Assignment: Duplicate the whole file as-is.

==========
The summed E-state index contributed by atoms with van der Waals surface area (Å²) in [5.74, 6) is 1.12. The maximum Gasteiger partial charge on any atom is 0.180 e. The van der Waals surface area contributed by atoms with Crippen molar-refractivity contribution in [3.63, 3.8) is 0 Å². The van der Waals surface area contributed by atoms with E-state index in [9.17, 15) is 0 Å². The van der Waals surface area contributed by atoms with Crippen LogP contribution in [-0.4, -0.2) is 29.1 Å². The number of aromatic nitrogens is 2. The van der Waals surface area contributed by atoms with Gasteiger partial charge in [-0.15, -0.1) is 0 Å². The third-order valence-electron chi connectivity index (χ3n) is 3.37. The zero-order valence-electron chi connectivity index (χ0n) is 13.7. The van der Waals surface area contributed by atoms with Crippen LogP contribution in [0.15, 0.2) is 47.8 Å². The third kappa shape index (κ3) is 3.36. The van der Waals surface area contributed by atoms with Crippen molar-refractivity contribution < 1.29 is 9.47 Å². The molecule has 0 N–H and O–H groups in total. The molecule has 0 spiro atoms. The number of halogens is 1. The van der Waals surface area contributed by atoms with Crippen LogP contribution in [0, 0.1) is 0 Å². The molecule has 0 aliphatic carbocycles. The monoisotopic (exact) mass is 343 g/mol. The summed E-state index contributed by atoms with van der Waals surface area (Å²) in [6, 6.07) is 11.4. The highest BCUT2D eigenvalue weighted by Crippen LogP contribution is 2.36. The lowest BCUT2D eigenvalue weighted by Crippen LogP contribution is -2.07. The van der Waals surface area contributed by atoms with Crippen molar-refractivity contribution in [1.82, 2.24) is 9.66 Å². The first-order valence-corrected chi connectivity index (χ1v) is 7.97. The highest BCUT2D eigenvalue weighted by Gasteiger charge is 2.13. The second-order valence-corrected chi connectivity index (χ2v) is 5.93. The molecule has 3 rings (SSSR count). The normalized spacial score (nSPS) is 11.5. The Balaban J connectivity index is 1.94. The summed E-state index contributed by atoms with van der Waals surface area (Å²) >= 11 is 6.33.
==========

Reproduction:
The summed E-state index contributed by atoms with van der Waals surface area (Å²) in [5.74, 6) is 1.12. The maximum Gasteiger partial charge on any atom is 0.180 e. The van der Waals surface area contributed by atoms with Crippen molar-refractivity contribution in [3.63, 3.8) is 0 Å². The van der Waals surface area contributed by atoms with E-state index in [9.17, 15) is 0 Å². The van der Waals surface area contributed by atoms with Crippen LogP contribution in [-0.4, -0.2) is 29.1 Å². The number of aromatic nitrogens is 2. The van der Waals surface area contributed by atoms with Gasteiger partial charge in [-0.15, -0.1) is 0 Å². The third-order valence-electron chi connectivity index (χ3n) is 3.37. The zero-order valence-electron chi connectivity index (χ0n) is 13.7. The van der Waals surface area contributed by atoms with Crippen LogP contribution in [0.15, 0.2) is 47.8 Å². The third kappa shape index (κ3) is 3.36. The van der Waals surface area contributed by atoms with Crippen molar-refractivity contribution < 1.29 is 9.47 Å². The molecule has 0 N–H and O–H groups in total. The molecule has 0 spiro atoms. The number of halogens is 1. The van der Waals surface area contributed by atoms with Crippen LogP contribution in [0, 0.1) is 0 Å². The molecule has 0 aliphatic carbocycles. The monoisotopic (exact) mass is 343 g/mol. The summed E-state index contributed by atoms with van der Waals surface area (Å²) in [6, 6.07) is 11.4. The highest BCUT2D eigenvalue weighted by Crippen LogP contribution is 2.36. The lowest BCUT2D eigenvalue weighted by Crippen LogP contribution is -2.07. The van der Waals surface area contributed by atoms with Crippen molar-refractivity contribution in [1.82, 2.24) is 9.66 Å². The first-order valence-corrected chi connectivity index (χ1v) is 7.97. The highest BCUT2D eigenvalue weighted by Gasteiger charge is 2.13. The second-order valence-corrected chi connectivity index (χ2v) is 5.93. The molecule has 3 rings (SSSR count). The normalized spacial score (nSPS) is 11.5. The Balaban J connectivity index is 1.94. The summed E-state index contributed by atoms with van der Waals surface area (Å²) >= 11 is 6.33.